One of the best qualities of the film is that, when it comes to technology, it is almost completely neutral. It doesn't vilify, nor does it glamorise. The technological advances are present, but never demonised. Things are simply scaled up from where they are now. Video games are more immersive, drawn more towards the edges of extremism, like fluid in a centrifuge. The technology is more interactive while less physical. And none of it is jarring in universe. The addition of the AI OS' is simply another advance. When the OS' become more than what was expected, there is no uprising, no social revolt. There is adaptation, and passive acceptance. Theodore's relationship with Samantha is treated no differently than any other, except by his ex-wife, who has an obvious bias. In that way, the film fails to make any significant comment on the use of such technology. This is where I became muttered, because this is what I was expecting. When a film includes future tech, you expect there to be some evaluation on that tech made.

Instead, what the film is is really no different from any other romantic comedy. Except that this one is intelligent, aware and competent. The message, as explored through as much through Theodore as through Sam, is that every experience, be it good or bad, becomes a part of us, and informs who we will become once the experience has passed. Theodore bemoans the fact that, he's known his ex-wife his entire life, that they made each other who they are, and without her influence, he doesn't know who he will become. What he fails to understand is that, discovering who he is without her, based on who he was with her, is just as important. Otherwise, you stagnant and depress. Hence, the inclusion of Amy (Amy Adams, as reserved here as she was expressive in American Hustle), whose marriage suffocated her to the extent that, creatively, it nearly killed her. through Sam, the film explores the importance of growth as an individual as well as growth of a couple. And the inevitable downside when one partner grows faster than the other.

As is common with Spike Jonze, the performances here are stripped down, honest and refreshingly real. While his visuals do occasionally overextend themselves, trying too hard at times to seem to be meaningful, the film is wonderfully shot, and is at it's best when it's focusing on the human element. There are a lot of extreme closeups here, and a lot of straight at the camera shots, with partially obscured faces and odd angles. The feeling this creates is an intimate one, as if you are a partner in this relationship. That you are physically there, but voiceless, to counteract Sam's lack of physicality. It is also a refreshingly funny film, that never bogs itself down too heavily in the melodrama. It feels real that way. The way characters react with awkward chuckles or self deprecating jokes to deflect the onslaught of human emotion is entirely true, and rare to see handled so well. The film is helped in that regard by a supporting cast of comedians, with Chris Pratt, Olivia Wilde, Bill Hader, and Kristen Wiig each putting in a scene.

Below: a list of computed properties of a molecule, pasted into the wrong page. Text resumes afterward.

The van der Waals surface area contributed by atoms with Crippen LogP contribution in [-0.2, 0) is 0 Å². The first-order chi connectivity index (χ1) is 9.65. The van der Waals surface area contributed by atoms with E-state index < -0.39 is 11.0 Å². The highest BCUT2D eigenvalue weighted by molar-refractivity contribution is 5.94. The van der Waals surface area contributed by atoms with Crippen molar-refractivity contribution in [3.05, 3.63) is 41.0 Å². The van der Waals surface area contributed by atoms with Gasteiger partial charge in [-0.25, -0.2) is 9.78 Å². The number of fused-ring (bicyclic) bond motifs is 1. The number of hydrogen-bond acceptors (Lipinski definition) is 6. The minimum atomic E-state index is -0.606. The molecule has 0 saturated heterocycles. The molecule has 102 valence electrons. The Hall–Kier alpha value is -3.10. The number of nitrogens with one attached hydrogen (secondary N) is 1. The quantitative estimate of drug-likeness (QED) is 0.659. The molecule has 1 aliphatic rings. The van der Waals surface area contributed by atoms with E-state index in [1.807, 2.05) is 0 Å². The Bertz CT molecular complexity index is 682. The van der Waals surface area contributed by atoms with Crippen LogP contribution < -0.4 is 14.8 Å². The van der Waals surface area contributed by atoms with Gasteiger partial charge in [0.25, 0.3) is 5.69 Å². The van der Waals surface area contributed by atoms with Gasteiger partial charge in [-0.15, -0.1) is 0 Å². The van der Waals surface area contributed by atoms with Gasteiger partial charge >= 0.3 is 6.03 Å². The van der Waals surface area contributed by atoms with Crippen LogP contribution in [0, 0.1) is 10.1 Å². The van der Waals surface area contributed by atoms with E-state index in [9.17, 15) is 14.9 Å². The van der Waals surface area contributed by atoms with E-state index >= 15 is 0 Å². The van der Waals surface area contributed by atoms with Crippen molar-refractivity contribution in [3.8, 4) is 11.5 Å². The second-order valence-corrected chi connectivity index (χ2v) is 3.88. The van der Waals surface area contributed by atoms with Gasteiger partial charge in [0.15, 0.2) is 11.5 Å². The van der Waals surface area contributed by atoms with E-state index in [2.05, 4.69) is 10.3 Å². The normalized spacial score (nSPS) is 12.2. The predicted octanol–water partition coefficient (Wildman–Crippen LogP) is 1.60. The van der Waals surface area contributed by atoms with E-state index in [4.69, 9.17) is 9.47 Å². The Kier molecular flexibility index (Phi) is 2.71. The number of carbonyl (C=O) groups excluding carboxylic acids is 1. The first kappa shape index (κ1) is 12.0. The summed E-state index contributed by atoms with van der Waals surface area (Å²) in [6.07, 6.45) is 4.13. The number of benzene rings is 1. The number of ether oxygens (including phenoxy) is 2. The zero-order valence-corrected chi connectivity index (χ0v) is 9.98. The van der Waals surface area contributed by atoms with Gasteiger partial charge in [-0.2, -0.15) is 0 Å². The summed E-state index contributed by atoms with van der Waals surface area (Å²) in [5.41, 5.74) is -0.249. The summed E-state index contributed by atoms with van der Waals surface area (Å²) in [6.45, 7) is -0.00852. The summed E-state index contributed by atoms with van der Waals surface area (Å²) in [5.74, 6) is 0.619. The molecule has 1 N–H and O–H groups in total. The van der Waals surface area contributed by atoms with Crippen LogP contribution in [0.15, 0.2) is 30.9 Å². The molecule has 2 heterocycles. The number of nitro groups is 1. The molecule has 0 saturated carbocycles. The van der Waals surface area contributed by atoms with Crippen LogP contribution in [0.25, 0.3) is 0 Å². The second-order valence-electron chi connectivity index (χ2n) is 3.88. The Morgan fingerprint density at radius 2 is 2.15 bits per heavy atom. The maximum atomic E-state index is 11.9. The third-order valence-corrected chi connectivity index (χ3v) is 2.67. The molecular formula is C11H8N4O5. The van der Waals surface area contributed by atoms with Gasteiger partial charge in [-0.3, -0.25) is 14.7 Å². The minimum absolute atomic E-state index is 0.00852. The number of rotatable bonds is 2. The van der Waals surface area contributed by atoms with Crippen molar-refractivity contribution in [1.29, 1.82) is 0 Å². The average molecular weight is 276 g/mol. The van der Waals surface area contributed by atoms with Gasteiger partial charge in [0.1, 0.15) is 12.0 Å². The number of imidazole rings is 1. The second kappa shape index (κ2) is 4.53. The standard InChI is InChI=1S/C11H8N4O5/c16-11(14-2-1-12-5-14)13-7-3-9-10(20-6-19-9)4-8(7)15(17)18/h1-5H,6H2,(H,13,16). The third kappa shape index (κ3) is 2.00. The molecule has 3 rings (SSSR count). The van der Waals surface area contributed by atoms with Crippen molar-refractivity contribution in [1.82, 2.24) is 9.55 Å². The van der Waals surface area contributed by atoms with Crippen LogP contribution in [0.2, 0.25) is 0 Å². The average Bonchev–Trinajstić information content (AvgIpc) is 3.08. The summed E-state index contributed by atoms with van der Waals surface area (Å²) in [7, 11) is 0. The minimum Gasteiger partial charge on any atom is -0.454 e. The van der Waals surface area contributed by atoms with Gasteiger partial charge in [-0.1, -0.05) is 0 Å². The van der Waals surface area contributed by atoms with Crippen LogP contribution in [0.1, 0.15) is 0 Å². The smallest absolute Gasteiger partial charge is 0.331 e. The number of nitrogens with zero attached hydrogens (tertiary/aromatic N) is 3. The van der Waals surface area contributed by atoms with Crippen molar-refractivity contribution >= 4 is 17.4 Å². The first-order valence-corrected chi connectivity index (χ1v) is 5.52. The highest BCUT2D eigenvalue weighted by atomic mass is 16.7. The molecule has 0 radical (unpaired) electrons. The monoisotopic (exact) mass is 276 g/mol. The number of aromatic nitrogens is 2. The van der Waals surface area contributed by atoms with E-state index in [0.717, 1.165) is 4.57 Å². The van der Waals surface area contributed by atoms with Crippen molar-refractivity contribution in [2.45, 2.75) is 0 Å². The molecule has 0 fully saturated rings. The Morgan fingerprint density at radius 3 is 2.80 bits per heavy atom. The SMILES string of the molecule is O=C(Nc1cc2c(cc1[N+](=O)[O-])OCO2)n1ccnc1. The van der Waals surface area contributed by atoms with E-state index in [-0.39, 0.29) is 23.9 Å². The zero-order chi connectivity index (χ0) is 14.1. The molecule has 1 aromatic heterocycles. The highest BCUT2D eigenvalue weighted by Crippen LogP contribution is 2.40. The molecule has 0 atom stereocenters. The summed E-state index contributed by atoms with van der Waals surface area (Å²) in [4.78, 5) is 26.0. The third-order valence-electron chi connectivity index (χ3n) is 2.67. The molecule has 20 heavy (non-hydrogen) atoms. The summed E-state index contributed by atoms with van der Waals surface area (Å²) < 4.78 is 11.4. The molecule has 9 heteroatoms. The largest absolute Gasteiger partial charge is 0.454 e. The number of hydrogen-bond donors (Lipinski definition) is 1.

Her is, in a lot of ways, like the Woody Allen relationship movies of the 70's. It's a human story, and human stories tend to be strange, directionless, and ultimately without a satisfying conclusion. The entity of the human experience is one of moments, and occasionally we share those moments, and Her only seeks to explore why we willing take part and actively seek out in these moments of "socially acceptable insanity," and what we can learn from them. It never takes any position other than, in whatever form they take, it's worth it.

It's worth it.
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About MR. Clark

Adopting the descriptor of "successfully unpublished author", MR. Clark began writing things on the internet in 2012, which he believed to be an entirely reputable and civilized place to find and deliver information. He regrets much.